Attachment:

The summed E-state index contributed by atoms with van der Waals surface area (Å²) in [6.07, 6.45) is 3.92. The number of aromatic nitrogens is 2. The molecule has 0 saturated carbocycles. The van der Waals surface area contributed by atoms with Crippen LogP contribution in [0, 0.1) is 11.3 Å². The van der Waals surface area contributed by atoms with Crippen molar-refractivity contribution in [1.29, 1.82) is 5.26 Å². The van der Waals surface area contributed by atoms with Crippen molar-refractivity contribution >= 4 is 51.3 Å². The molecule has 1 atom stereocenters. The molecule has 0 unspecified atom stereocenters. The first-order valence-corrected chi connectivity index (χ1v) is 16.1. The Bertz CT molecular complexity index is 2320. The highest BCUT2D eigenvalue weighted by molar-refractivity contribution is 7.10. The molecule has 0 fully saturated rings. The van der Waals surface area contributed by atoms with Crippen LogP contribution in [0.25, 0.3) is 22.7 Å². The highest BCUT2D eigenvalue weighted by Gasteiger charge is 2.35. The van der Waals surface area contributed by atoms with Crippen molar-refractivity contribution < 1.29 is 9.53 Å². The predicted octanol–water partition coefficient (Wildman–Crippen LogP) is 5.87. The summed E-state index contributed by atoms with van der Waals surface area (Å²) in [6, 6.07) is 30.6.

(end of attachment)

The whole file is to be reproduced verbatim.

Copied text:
The summed E-state index contributed by atoms with van der Waals surface area (Å²) in [6.07, 6.45) is 3.92. The number of aromatic nitrogens is 2. The molecule has 0 saturated carbocycles. The van der Waals surface area contributed by atoms with Crippen LogP contribution in [0, 0.1) is 11.3 Å². The van der Waals surface area contributed by atoms with Crippen molar-refractivity contribution in [1.29, 1.82) is 5.26 Å². The van der Waals surface area contributed by atoms with Crippen molar-refractivity contribution >= 4 is 51.3 Å². The molecule has 1 atom stereocenters. The molecule has 0 unspecified atom stereocenters. The first-order valence-corrected chi connectivity index (χ1v) is 16.1. The Bertz CT molecular complexity index is 2320. The highest BCUT2D eigenvalue weighted by molar-refractivity contribution is 7.10. The molecule has 0 fully saturated rings. The van der Waals surface area contributed by atoms with Crippen LogP contribution in [0.25, 0.3) is 22.7 Å². The highest BCUT2D eigenvalue weighted by Gasteiger charge is 2.35. The van der Waals surface area contributed by atoms with Crippen molar-refractivity contribution < 1.29 is 9.53 Å². The predicted octanol–water partition coefficient (Wildman–Crippen LogP) is 5.87. The summed E-state index contributed by atoms with van der Waals surface area (Å²) in [6, 6.07) is 30.6.